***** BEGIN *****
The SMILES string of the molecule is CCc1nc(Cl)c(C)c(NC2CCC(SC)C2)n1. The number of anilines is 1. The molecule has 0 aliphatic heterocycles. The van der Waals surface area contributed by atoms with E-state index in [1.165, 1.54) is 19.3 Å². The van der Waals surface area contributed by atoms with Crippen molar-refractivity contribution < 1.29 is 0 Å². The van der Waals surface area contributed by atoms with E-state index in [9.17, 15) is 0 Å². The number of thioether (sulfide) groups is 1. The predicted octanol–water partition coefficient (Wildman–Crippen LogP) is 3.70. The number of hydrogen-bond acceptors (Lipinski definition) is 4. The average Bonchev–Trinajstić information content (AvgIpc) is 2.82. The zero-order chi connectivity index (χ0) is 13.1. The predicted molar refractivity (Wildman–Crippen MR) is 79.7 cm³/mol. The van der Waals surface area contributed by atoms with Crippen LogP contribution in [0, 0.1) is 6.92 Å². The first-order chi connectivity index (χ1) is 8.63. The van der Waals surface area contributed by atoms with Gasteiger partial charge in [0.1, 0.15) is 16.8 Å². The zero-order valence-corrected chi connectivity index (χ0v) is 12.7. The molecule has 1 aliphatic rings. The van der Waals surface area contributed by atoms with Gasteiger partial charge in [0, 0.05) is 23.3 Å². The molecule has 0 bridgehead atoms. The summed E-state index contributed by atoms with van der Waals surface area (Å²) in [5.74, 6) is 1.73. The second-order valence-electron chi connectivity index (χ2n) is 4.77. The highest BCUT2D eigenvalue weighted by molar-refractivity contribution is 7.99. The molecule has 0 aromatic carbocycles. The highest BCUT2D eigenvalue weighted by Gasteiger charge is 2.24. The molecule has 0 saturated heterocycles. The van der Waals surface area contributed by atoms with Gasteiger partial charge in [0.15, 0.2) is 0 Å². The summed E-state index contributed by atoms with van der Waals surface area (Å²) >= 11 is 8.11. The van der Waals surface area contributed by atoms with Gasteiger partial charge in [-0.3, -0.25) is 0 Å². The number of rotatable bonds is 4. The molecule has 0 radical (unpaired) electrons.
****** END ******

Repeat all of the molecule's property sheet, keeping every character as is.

The SMILES string of the molecule is CCc1nc(Cl)c(C)c(NC2CCC(SC)C2)n1. The number of anilines is 1. The molecule has 0 aliphatic heterocycles. The van der Waals surface area contributed by atoms with E-state index in [1.165, 1.54) is 19.3 Å². The van der Waals surface area contributed by atoms with Crippen molar-refractivity contribution < 1.29 is 0 Å². The van der Waals surface area contributed by atoms with E-state index in [9.17, 15) is 0 Å². The number of thioether (sulfide) groups is 1. The predicted octanol–water partition coefficient (Wildman–Crippen LogP) is 3.70. The number of hydrogen-bond acceptors (Lipinski definition) is 4. The average Bonchev–Trinajstić information content (AvgIpc) is 2.82. The zero-order chi connectivity index (χ0) is 13.1. The predicted molar refractivity (Wildman–Crippen MR) is 79.7 cm³/mol. The van der Waals surface area contributed by atoms with Crippen LogP contribution in [0, 0.1) is 6.92 Å². The first-order chi connectivity index (χ1) is 8.63. The van der Waals surface area contributed by atoms with Gasteiger partial charge in [0.1, 0.15) is 16.8 Å². The zero-order valence-corrected chi connectivity index (χ0v) is 12.7. The molecule has 1 aliphatic rings. The van der Waals surface area contributed by atoms with Gasteiger partial charge in [0, 0.05) is 23.3 Å². The molecule has 0 bridgehead atoms. The summed E-state index contributed by atoms with van der Waals surface area (Å²) in [5.74, 6) is 1.73. The second-order valence-electron chi connectivity index (χ2n) is 4.77. The highest BCUT2D eigenvalue weighted by molar-refractivity contribution is 7.99. The molecule has 0 aromatic carbocycles. The highest BCUT2D eigenvalue weighted by Gasteiger charge is 2.24. The molecule has 0 saturated heterocycles. The van der Waals surface area contributed by atoms with Gasteiger partial charge in [0.15, 0.2) is 0 Å². The summed E-state index contributed by atoms with van der Waals surface area (Å²) >= 11 is 8.11. The van der Waals surface area contributed by atoms with Gasteiger partial charge in [-0.3, -0.25) is 0 Å². The number of rotatable bonds is 4. The molecule has 0 radical (unpaired) electrons.